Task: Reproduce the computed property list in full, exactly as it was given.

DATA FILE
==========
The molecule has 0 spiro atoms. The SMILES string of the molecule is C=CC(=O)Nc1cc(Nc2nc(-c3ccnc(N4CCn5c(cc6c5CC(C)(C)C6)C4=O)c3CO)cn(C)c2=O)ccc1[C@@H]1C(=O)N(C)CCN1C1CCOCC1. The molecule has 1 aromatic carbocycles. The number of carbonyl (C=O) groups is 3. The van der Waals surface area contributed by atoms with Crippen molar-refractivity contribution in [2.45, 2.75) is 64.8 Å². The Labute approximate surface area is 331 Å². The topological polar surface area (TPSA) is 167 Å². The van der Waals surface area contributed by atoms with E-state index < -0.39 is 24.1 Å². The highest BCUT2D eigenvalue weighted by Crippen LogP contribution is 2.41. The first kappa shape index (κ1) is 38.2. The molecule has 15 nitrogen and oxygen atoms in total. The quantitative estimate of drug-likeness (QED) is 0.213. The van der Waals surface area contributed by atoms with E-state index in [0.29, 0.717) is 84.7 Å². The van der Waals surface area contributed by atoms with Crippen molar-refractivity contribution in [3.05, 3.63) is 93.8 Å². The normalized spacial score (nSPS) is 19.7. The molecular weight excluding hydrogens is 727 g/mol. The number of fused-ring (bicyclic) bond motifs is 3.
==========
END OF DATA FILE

The molecule has 0 spiro atoms. The SMILES string of the molecule is C=CC(=O)Nc1cc(Nc2nc(-c3ccnc(N4CCn5c(cc6c5CC(C)(C)C6)C4=O)c3CO)cn(C)c2=O)ccc1[C@@H]1C(=O)N(C)CCN1C1CCOCC1. The molecule has 1 aromatic carbocycles. The number of carbonyl (C=O) groups is 3. The van der Waals surface area contributed by atoms with Crippen molar-refractivity contribution in [2.45, 2.75) is 64.8 Å². The Labute approximate surface area is 331 Å². The topological polar surface area (TPSA) is 167 Å². The van der Waals surface area contributed by atoms with E-state index < -0.39 is 24.1 Å². The highest BCUT2D eigenvalue weighted by Crippen LogP contribution is 2.41. The first kappa shape index (κ1) is 38.2. The molecule has 15 nitrogen and oxygen atoms in total. The quantitative estimate of drug-likeness (QED) is 0.213. The van der Waals surface area contributed by atoms with E-state index in [0.29, 0.717) is 84.7 Å². The van der Waals surface area contributed by atoms with Crippen molar-refractivity contribution in [3.05, 3.63) is 93.8 Å². The normalized spacial score (nSPS) is 19.7. The molecular weight excluding hydrogens is 727 g/mol. The number of fused-ring (bicyclic) bond motifs is 3.